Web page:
The IRS has concluded, in Chief Counsel Advice (CCA), that costs incurred to acquire Internet domain names must be capitalized under Code Sec. 263(a) as intangible assets. Costs of trademarks and certain other intangible items qualify as Code Sec. 197 intangibles that must be amortized over 15 years.
Take Away. Code Sec. 197 provides a benefit to taxpayers by allowing amortization of intangible assets ratably over 15 years. Otherwise, the asset arguably has an indefinite useful life and could not be written off during the life of the business. Certain intangibles created by the taxpayer cannot be amortized, unless the asset is created as part of the acquisition of assets that are a trade or business.
In 2013, a company purchased two Internet domain names as part of an asset acquisition of a trade or business (Situation 1). The company will use the names in its trade or business. One name is a generic domain name; the other is non-generic. In 2014, the same company purchased two domain names from existing holders, to use in its trade or business: one generic, one non-generic (Situation 2). A non-generic name is usually a company or product name. A generic name typically describes a product or service using generic terms associated with the topic.
The facts provided do not indicate how the company will use the names in its trade or business. The facts do not indicate whether the generic names are associated with a website already constructed and maintained, or whether the non-generic names are registered or function as trademarks.
Under Code Sec. 263, a taxpayer generally must capitalize an amount paid to acquire an intangible. An example of an intangible that must be capitalized is a trademark, as defined in Reg. §1.197-2(b)(10). Costs of a domain name also must be capitalized because the name is an intangible asset. Capitalization is required for both generic and non-generic domain names.
Customer-based intangibles are a Code Sec. 197 intangible. These include amounts paid for a customer base, a circulation base, an undeveloped market, insurance or mortgage servicing, or other relationships with customers involving the future provision of goods or services.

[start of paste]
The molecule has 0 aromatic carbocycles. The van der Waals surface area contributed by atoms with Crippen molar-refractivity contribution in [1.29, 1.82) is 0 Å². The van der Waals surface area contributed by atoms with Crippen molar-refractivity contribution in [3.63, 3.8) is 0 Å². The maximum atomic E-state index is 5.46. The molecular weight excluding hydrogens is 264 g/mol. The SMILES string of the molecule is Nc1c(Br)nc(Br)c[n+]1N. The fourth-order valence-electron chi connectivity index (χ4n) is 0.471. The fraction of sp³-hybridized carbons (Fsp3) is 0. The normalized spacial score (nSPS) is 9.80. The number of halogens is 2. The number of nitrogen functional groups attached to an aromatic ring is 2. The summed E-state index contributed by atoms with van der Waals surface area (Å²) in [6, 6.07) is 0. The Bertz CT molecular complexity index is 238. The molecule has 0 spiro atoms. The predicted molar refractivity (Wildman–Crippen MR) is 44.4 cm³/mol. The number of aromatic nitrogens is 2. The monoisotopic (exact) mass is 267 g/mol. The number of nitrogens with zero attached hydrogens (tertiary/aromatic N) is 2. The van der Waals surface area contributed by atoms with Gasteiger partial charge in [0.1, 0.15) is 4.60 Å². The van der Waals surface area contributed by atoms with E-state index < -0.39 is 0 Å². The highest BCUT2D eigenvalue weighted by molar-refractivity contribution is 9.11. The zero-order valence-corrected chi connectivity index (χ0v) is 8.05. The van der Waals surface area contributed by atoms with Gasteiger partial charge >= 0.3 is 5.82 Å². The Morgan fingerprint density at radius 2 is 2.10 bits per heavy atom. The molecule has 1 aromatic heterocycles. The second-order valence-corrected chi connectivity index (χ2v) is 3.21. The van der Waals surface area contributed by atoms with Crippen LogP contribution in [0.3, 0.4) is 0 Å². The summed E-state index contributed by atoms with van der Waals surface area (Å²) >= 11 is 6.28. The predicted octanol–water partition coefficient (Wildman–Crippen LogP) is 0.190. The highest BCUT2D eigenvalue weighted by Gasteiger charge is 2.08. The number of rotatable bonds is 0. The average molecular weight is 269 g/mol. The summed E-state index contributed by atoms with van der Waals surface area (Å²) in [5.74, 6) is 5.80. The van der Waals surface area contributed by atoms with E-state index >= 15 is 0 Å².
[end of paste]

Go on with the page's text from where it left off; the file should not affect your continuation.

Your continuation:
A franchise, trademark, or trade name is also a Code Sec. 197 intangible. Acquisition of these items is the acquisition of a trade or business. A trademark includes a name, symbol or device adopted and used to identify goods and services and distinguish them from items provided by others.
Certain domain names are registered as trademarks and are Code Sec. 197 intangibles. But most domain names are not registered. Because the facts are incomplete, the CCA assumed that each purchased domain name is associated with a website that is already constructed and maintained, and that the taxpayer purchased the generic names to use in its trade or business to generate advertising revenue on the website or to increase its market share through the website.
Non-generic domain names. This is usually a company or product name used to identify goods and services associated with the website. To be a qualified Code Sec. 197 intangible, the name must also be used to distinguish a company’s goods and services from those provided by others. If the name meets these requirements, it can be amortized over 15 years. Here, for both Situations 1 and 2, the company must amortize these costs over 15 years. If the name is not a trademark, it meets the definition of a customer-based intangible and can still be amortized.
Generic domain name. This describes a product or service using a generic name, rather than a company or product name, and is not a trademark under Code Sec. 197. However, it is a customer-based intangible under Code Sec. 197 if it is associated with a website that is already constructed and maintained by the acquiring taxpayer for use in its trade or business, to generate advertising revenue or increase market share. Therefore, under both Situations 1 and 2, the costs of generic names can be amortized over 15 years.